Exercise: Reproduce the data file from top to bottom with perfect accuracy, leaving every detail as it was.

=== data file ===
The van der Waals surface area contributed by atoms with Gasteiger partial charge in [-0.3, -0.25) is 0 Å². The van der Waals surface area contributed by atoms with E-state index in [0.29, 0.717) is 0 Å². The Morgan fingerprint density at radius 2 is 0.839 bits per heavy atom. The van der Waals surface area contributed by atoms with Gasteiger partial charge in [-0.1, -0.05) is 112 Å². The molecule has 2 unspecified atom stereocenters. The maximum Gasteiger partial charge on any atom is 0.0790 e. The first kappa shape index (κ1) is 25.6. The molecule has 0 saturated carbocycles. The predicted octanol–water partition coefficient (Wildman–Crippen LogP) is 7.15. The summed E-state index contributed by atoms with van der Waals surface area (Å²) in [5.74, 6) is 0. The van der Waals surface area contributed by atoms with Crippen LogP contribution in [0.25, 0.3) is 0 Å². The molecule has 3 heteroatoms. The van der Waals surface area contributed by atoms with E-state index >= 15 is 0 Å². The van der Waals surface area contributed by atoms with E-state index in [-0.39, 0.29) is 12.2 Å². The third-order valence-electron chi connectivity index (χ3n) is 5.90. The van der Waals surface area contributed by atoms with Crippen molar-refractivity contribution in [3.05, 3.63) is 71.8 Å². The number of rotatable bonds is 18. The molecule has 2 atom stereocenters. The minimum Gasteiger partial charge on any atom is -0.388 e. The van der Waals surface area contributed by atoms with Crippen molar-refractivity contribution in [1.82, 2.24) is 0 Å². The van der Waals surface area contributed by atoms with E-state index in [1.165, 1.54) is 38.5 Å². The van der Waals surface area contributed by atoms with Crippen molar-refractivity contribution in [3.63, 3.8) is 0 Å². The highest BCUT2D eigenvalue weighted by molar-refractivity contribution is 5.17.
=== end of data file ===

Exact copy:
The van der Waals surface area contributed by atoms with Gasteiger partial charge in [-0.3, -0.25) is 0 Å². The van der Waals surface area contributed by atoms with E-state index in [0.29, 0.717) is 0 Å². The Morgan fingerprint density at radius 2 is 0.839 bits per heavy atom. The van der Waals surface area contributed by atoms with Gasteiger partial charge in [-0.1, -0.05) is 112 Å². The molecule has 2 unspecified atom stereocenters. The maximum Gasteiger partial charge on any atom is 0.0790 e. The first kappa shape index (κ1) is 25.6. The molecule has 0 saturated carbocycles. The predicted octanol–water partition coefficient (Wildman–Crippen LogP) is 7.15. The summed E-state index contributed by atoms with van der Waals surface area (Å²) in [5.74, 6) is 0. The van der Waals surface area contributed by atoms with Crippen LogP contribution in [0.25, 0.3) is 0 Å². The molecule has 3 heteroatoms. The van der Waals surface area contributed by atoms with E-state index >= 15 is 0 Å². The van der Waals surface area contributed by atoms with E-state index in [-0.39, 0.29) is 12.2 Å². The third-order valence-electron chi connectivity index (χ3n) is 5.90. The van der Waals surface area contributed by atoms with Crippen molar-refractivity contribution in [3.05, 3.63) is 71.8 Å². The number of rotatable bonds is 18. The molecule has 2 atom stereocenters. The minimum Gasteiger partial charge on any atom is -0.388 e. The van der Waals surface area contributed by atoms with Crippen molar-refractivity contribution in [1.82, 2.24) is 0 Å². The van der Waals surface area contributed by atoms with E-state index in [1.165, 1.54) is 38.5 Å². The van der Waals surface area contributed by atoms with Crippen molar-refractivity contribution in [3.63, 3.8) is 0 Å². The highest BCUT2D eigenvalue weighted by molar-refractivity contribution is 5.17.